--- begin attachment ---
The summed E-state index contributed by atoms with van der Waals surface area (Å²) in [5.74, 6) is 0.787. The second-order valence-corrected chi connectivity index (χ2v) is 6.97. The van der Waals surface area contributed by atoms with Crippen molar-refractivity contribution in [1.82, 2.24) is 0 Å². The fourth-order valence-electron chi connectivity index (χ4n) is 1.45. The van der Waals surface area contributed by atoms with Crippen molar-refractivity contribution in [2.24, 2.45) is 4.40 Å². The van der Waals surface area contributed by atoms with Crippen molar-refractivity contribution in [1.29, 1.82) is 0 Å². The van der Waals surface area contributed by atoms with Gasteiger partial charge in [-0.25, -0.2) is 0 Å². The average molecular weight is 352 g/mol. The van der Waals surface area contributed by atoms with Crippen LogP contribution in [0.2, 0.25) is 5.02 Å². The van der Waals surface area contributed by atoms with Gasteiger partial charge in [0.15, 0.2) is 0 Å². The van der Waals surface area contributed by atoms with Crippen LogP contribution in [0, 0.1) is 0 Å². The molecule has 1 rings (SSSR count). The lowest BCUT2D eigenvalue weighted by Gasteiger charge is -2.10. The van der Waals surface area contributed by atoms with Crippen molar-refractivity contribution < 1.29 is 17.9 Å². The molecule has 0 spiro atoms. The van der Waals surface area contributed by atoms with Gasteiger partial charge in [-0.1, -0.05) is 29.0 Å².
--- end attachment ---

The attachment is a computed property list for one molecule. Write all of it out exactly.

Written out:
The summed E-state index contributed by atoms with van der Waals surface area (Å²) in [5.74, 6) is 0.787. The second-order valence-corrected chi connectivity index (χ2v) is 6.97. The van der Waals surface area contributed by atoms with Crippen molar-refractivity contribution in [1.82, 2.24) is 0 Å². The fourth-order valence-electron chi connectivity index (χ4n) is 1.45. The van der Waals surface area contributed by atoms with Crippen molar-refractivity contribution in [2.24, 2.45) is 4.40 Å². The van der Waals surface area contributed by atoms with Crippen molar-refractivity contribution in [1.29, 1.82) is 0 Å². The van der Waals surface area contributed by atoms with Gasteiger partial charge in [-0.25, -0.2) is 0 Å². The average molecular weight is 352 g/mol. The van der Waals surface area contributed by atoms with Crippen LogP contribution in [0.2, 0.25) is 5.02 Å². The van der Waals surface area contributed by atoms with Gasteiger partial charge in [0.15, 0.2) is 0 Å². The van der Waals surface area contributed by atoms with Crippen LogP contribution in [0, 0.1) is 0 Å². The molecule has 1 rings (SSSR count). The lowest BCUT2D eigenvalue weighted by Gasteiger charge is -2.10. The van der Waals surface area contributed by atoms with Crippen molar-refractivity contribution < 1.29 is 17.9 Å². The molecule has 0 spiro atoms. The van der Waals surface area contributed by atoms with Gasteiger partial charge in [-0.1, -0.05) is 29.0 Å².